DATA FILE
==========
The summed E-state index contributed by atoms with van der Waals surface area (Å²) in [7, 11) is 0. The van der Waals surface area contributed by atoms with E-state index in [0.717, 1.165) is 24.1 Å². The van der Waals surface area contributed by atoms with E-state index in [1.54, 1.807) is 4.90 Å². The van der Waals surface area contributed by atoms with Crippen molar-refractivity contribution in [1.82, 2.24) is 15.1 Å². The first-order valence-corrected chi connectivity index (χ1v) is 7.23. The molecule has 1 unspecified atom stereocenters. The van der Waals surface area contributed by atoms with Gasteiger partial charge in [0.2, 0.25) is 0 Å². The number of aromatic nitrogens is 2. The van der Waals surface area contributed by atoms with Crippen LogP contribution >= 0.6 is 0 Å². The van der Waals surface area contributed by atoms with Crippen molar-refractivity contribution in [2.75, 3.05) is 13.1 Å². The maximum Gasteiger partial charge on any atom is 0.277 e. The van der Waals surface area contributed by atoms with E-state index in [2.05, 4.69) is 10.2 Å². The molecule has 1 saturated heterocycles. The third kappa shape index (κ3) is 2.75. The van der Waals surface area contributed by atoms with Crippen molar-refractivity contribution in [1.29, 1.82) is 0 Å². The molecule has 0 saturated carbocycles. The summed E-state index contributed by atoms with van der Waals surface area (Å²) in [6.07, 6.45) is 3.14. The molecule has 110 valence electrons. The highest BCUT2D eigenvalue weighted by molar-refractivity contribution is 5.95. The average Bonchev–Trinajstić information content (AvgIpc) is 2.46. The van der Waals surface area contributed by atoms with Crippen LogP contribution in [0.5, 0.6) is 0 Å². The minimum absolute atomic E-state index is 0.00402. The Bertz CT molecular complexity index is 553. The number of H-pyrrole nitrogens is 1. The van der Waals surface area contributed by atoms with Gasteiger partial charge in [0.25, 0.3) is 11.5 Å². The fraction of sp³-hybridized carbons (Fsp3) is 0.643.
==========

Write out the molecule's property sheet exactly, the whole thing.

The summed E-state index contributed by atoms with van der Waals surface area (Å²) in [7, 11) is 0. The van der Waals surface area contributed by atoms with E-state index in [0.717, 1.165) is 24.1 Å². The van der Waals surface area contributed by atoms with E-state index in [1.54, 1.807) is 4.90 Å². The van der Waals surface area contributed by atoms with Crippen molar-refractivity contribution in [1.82, 2.24) is 15.1 Å². The first-order valence-corrected chi connectivity index (χ1v) is 7.23. The molecule has 1 unspecified atom stereocenters. The van der Waals surface area contributed by atoms with Gasteiger partial charge in [0.2, 0.25) is 0 Å². The number of aromatic nitrogens is 2. The van der Waals surface area contributed by atoms with Crippen LogP contribution >= 0.6 is 0 Å². The van der Waals surface area contributed by atoms with Crippen molar-refractivity contribution in [2.75, 3.05) is 13.1 Å². The maximum Gasteiger partial charge on any atom is 0.277 e. The van der Waals surface area contributed by atoms with E-state index in [2.05, 4.69) is 10.2 Å². The molecule has 1 saturated heterocycles. The third kappa shape index (κ3) is 2.75. The van der Waals surface area contributed by atoms with Crippen molar-refractivity contribution in [1.29, 1.82) is 0 Å². The molecule has 0 saturated carbocycles. The summed E-state index contributed by atoms with van der Waals surface area (Å²) in [6.07, 6.45) is 3.14. The molecule has 110 valence electrons. The highest BCUT2D eigenvalue weighted by molar-refractivity contribution is 5.95. The average Bonchev–Trinajstić information content (AvgIpc) is 2.46. The van der Waals surface area contributed by atoms with Crippen LogP contribution in [0.5, 0.6) is 0 Å². The minimum absolute atomic E-state index is 0.00402. The Bertz CT molecular complexity index is 553. The number of H-pyrrole nitrogens is 1. The van der Waals surface area contributed by atoms with Gasteiger partial charge in [0.25, 0.3) is 11.5 Å². The fraction of sp³-hybridized carbons (Fsp3) is 0.643.